June 3, 2003
Council monitors discussions of Superfund/ brownfield bills; prospects for a resolution are uncertain at best
Legislative leaders and the Pataki administration have been discussing options for refinancing the state Superfund and adopting a statewide brownfield program, but prospects for a resolution are uncertain, according to Ken Pokalsky, The Council's director of environmental and economic development programs.
Governor Pataki, the Senate, and the Assembly have been promoting three separate bills with many significant differences, Pokalsky said. While the bills contain some positive provisions, The Council has formally opposed each. All three would impose new fees on businesses, and each has additional features that would impede the recovery of brownfield sites, he added.
The Business Council has long supported a comprehensive reform package for Superfund refinancing and brownfield redevelopment that:
Superfund costs among all taxpayers, not just businesses.
The Council strongly opposes new taxes and fees on businesses
to refinance the Superfund.
new, more efficient cleanup standards that reflect the intended
use of a site as opposed to needlessly costly and/or unattainable
- Offers significant liability relief to parties that did not cause contamination but that clean a contaminated site in compliance with cleanup plans agreed to by the state.
The Governor's executive-budget proposal (S.1409-A/A.2109-A) includes a use-based approach to cleanup standards, which The Council supports. It also offers broad liability relief, and it would extend that to encompass the state's oil-spill program. But the Governor's bill fails to provide a clear process for project approvals, and it does not effectively deal with issues related to groundwater cleanup, Pokalsky said.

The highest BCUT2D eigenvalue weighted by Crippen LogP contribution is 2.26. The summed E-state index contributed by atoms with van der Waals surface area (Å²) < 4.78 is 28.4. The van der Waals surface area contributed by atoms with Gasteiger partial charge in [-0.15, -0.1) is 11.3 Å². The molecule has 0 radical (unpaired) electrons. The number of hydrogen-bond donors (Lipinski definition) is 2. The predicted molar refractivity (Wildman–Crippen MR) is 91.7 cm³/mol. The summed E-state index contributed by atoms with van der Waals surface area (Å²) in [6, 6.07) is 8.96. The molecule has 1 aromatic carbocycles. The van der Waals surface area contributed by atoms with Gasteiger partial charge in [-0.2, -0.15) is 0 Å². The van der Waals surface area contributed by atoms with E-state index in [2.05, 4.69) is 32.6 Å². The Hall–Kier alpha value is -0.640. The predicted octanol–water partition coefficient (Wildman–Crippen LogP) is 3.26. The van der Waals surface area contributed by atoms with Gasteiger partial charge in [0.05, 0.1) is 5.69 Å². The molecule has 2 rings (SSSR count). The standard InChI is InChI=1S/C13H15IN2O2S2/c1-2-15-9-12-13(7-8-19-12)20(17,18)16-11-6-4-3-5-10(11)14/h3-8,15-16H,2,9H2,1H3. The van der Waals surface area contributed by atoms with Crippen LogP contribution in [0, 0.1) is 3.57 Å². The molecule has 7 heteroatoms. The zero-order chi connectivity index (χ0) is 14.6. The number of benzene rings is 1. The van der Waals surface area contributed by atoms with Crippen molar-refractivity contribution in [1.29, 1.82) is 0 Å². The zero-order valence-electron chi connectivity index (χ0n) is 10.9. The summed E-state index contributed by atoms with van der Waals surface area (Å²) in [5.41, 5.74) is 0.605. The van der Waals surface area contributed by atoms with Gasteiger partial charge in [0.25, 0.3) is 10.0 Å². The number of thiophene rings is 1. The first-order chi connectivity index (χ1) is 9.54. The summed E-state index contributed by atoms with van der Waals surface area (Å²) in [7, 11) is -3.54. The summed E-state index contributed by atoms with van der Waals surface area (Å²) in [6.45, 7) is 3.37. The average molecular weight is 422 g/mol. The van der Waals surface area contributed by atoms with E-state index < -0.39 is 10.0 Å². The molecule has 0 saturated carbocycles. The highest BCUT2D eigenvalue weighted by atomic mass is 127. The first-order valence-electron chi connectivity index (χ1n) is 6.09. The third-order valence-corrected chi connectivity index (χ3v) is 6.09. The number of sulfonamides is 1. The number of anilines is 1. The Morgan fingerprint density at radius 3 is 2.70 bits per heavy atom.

The Senate bill (S.2935-Marcellino), which the Senate has approved but which has no Assembly counterpart, has one especially attractive feature: It would spell out a timetable under which the state would be obliged to approve or reject cleanup plans. "That would give businesses certainty and predictability that they don't now have in deciding whether to invest in the risk of redeveloping brownfields," Pokalsky said.
But the Senate plan would also abandon cleanup standards based on intended use and instead impose "presumptive remedies" based on the historic use of the site, not its intended use.
The Assembly bill (A.7507-DiNapoli), which has no Senate counterpart, also would impose presumptive remedies that would take cleanup standards far beyond the other proposals and the state's current, informal, voluntary cleanup program, Pokalsky said.
Both legislative bills would impose cleanup requirements that are more convoluted and more stringent than current practices, and both would undercut the current ability of the state Department of Environmental Conservation (DEC) to negotiate cleanup agreements, Pokalsky said.
"In fact, they would impose standards that could be even harder to reach than those that affect responsible parties cleaning Superfund sites," Pokalsky said. "In a state where policies already make it unattractive to risk redeveloping brownfields in far too many cases, these bills would move our policy in exactly the wrong direction," he said.